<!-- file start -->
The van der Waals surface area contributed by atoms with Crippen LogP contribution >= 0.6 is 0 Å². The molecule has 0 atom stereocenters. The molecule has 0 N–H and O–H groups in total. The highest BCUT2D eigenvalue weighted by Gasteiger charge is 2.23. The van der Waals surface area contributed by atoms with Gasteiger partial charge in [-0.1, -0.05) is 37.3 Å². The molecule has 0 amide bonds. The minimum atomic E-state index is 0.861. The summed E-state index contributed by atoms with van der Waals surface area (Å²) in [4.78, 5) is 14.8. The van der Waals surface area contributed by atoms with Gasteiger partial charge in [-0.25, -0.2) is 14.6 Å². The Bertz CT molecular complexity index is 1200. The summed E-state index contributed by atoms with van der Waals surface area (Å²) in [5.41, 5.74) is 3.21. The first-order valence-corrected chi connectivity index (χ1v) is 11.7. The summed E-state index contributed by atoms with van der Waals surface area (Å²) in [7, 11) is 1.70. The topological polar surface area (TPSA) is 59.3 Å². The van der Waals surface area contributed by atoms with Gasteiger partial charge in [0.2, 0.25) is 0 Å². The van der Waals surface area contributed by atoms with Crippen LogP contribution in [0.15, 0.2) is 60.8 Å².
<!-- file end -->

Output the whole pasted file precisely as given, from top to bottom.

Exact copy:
The van der Waals surface area contributed by atoms with Crippen LogP contribution >= 0.6 is 0 Å². The molecule has 0 atom stereocenters. The molecule has 0 N–H and O–H groups in total. The highest BCUT2D eigenvalue weighted by Gasteiger charge is 2.23. The van der Waals surface area contributed by atoms with Gasteiger partial charge in [-0.1, -0.05) is 37.3 Å². The molecule has 0 amide bonds. The minimum atomic E-state index is 0.861. The summed E-state index contributed by atoms with van der Waals surface area (Å²) in [4.78, 5) is 14.8. The van der Waals surface area contributed by atoms with Gasteiger partial charge in [-0.25, -0.2) is 14.6 Å². The Bertz CT molecular complexity index is 1200. The summed E-state index contributed by atoms with van der Waals surface area (Å²) in [5.41, 5.74) is 3.21. The first-order valence-corrected chi connectivity index (χ1v) is 11.7. The summed E-state index contributed by atoms with van der Waals surface area (Å²) in [7, 11) is 1.70. The topological polar surface area (TPSA) is 59.3 Å². The van der Waals surface area contributed by atoms with Gasteiger partial charge in [0.2, 0.25) is 0 Å². The van der Waals surface area contributed by atoms with Crippen LogP contribution in [0.15, 0.2) is 60.8 Å².